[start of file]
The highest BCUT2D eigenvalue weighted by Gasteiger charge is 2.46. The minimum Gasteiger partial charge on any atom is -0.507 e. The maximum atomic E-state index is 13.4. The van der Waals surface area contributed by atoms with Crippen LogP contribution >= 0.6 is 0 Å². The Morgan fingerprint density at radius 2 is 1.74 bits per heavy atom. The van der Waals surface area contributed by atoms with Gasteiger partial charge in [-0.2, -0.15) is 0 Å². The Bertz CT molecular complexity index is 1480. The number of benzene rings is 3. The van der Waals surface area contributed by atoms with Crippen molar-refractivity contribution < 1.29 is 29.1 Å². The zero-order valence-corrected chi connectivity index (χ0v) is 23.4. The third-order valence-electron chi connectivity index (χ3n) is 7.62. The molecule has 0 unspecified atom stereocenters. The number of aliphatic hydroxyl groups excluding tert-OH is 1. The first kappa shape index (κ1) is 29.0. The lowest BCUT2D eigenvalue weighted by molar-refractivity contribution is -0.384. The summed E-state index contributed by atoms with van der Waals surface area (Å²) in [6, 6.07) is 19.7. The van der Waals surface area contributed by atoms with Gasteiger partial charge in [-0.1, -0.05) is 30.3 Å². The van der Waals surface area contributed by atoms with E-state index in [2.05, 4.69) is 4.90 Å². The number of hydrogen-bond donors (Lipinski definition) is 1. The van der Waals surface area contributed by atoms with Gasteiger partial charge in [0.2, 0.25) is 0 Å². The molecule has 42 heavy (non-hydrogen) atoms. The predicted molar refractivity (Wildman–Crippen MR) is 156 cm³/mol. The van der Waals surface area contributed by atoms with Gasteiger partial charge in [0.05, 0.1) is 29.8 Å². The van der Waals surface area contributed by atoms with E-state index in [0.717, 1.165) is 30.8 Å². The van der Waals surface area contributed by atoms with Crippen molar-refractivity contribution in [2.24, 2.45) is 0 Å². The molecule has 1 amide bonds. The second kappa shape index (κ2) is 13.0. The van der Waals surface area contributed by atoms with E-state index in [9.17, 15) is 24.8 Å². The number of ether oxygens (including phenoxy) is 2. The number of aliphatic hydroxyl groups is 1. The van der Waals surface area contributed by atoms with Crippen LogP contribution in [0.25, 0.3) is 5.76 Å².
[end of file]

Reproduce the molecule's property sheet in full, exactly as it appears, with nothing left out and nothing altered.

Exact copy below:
The highest BCUT2D eigenvalue weighted by Gasteiger charge is 2.46. The minimum Gasteiger partial charge on any atom is -0.507 e. The maximum atomic E-state index is 13.4. The van der Waals surface area contributed by atoms with Crippen LogP contribution >= 0.6 is 0 Å². The Morgan fingerprint density at radius 2 is 1.74 bits per heavy atom. The van der Waals surface area contributed by atoms with Gasteiger partial charge in [-0.2, -0.15) is 0 Å². The Bertz CT molecular complexity index is 1480. The number of benzene rings is 3. The van der Waals surface area contributed by atoms with Crippen molar-refractivity contribution < 1.29 is 29.1 Å². The zero-order valence-corrected chi connectivity index (χ0v) is 23.4. The third-order valence-electron chi connectivity index (χ3n) is 7.62. The molecule has 0 unspecified atom stereocenters. The number of aliphatic hydroxyl groups excluding tert-OH is 1. The first kappa shape index (κ1) is 29.0. The lowest BCUT2D eigenvalue weighted by molar-refractivity contribution is -0.384. The summed E-state index contributed by atoms with van der Waals surface area (Å²) in [6, 6.07) is 19.7. The van der Waals surface area contributed by atoms with Gasteiger partial charge in [-0.1, -0.05) is 30.3 Å². The van der Waals surface area contributed by atoms with E-state index in [2.05, 4.69) is 4.90 Å². The number of hydrogen-bond donors (Lipinski definition) is 1. The van der Waals surface area contributed by atoms with Gasteiger partial charge in [0.2, 0.25) is 0 Å². The molecule has 42 heavy (non-hydrogen) atoms. The predicted molar refractivity (Wildman–Crippen MR) is 156 cm³/mol. The van der Waals surface area contributed by atoms with Gasteiger partial charge in [0.05, 0.1) is 29.8 Å². The van der Waals surface area contributed by atoms with E-state index in [0.717, 1.165) is 30.8 Å². The van der Waals surface area contributed by atoms with Crippen molar-refractivity contribution in [2.24, 2.45) is 0 Å². The molecule has 1 amide bonds. The second kappa shape index (κ2) is 13.0. The van der Waals surface area contributed by atoms with E-state index in [9.17, 15) is 24.8 Å². The number of ether oxygens (including phenoxy) is 2. The number of aliphatic hydroxyl groups is 1. The van der Waals surface area contributed by atoms with Crippen LogP contribution in [0.25, 0.3) is 5.76 Å².